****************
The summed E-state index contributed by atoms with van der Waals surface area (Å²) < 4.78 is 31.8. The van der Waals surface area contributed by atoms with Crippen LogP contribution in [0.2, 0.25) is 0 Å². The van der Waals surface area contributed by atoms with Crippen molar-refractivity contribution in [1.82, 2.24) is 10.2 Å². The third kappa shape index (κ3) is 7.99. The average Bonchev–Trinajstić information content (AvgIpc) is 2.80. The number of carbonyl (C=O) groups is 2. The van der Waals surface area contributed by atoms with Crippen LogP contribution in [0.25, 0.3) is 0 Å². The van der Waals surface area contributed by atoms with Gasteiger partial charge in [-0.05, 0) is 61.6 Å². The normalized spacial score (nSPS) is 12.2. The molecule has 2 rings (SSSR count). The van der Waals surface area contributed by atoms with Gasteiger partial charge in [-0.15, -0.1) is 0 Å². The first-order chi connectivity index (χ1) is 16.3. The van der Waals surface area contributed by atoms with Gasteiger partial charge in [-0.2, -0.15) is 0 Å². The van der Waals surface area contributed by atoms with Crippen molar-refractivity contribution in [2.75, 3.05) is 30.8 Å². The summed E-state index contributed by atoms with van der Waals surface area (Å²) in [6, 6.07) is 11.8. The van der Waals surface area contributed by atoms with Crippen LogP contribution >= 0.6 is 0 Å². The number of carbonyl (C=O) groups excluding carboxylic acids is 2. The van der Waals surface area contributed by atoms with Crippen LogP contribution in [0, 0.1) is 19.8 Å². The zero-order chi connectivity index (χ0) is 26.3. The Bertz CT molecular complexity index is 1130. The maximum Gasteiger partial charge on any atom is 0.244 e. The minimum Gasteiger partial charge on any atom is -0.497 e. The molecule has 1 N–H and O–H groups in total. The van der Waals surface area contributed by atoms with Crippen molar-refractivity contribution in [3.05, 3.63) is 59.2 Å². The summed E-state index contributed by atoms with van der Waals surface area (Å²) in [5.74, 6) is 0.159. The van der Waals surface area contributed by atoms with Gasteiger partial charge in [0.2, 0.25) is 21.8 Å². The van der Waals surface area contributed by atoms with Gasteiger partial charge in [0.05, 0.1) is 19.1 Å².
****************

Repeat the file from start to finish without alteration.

The summed E-state index contributed by atoms with van der Waals surface area (Å²) < 4.78 is 31.8. The van der Waals surface area contributed by atoms with Crippen LogP contribution in [0.2, 0.25) is 0 Å². The van der Waals surface area contributed by atoms with Crippen molar-refractivity contribution in [1.82, 2.24) is 10.2 Å². The third kappa shape index (κ3) is 7.99. The average Bonchev–Trinajstić information content (AvgIpc) is 2.80. The number of carbonyl (C=O) groups is 2. The van der Waals surface area contributed by atoms with Crippen LogP contribution in [0.25, 0.3) is 0 Å². The van der Waals surface area contributed by atoms with Gasteiger partial charge in [-0.05, 0) is 61.6 Å². The normalized spacial score (nSPS) is 12.2. The molecule has 2 rings (SSSR count). The van der Waals surface area contributed by atoms with Gasteiger partial charge in [-0.15, -0.1) is 0 Å². The first-order chi connectivity index (χ1) is 16.3. The van der Waals surface area contributed by atoms with Gasteiger partial charge in [-0.2, -0.15) is 0 Å². The van der Waals surface area contributed by atoms with Crippen molar-refractivity contribution in [2.75, 3.05) is 30.8 Å². The summed E-state index contributed by atoms with van der Waals surface area (Å²) in [6, 6.07) is 11.8. The van der Waals surface area contributed by atoms with Crippen LogP contribution >= 0.6 is 0 Å². The number of carbonyl (C=O) groups excluding carboxylic acids is 2. The van der Waals surface area contributed by atoms with Crippen LogP contribution in [0, 0.1) is 19.8 Å². The zero-order chi connectivity index (χ0) is 26.3. The Bertz CT molecular complexity index is 1130. The maximum Gasteiger partial charge on any atom is 0.244 e. The minimum Gasteiger partial charge on any atom is -0.497 e. The molecule has 1 N–H and O–H groups in total. The van der Waals surface area contributed by atoms with Crippen molar-refractivity contribution in [3.05, 3.63) is 59.2 Å². The summed E-state index contributed by atoms with van der Waals surface area (Å²) in [5.74, 6) is 0.159. The van der Waals surface area contributed by atoms with Gasteiger partial charge in [0.2, 0.25) is 21.8 Å². The van der Waals surface area contributed by atoms with Gasteiger partial charge in [0.05, 0.1) is 19.1 Å².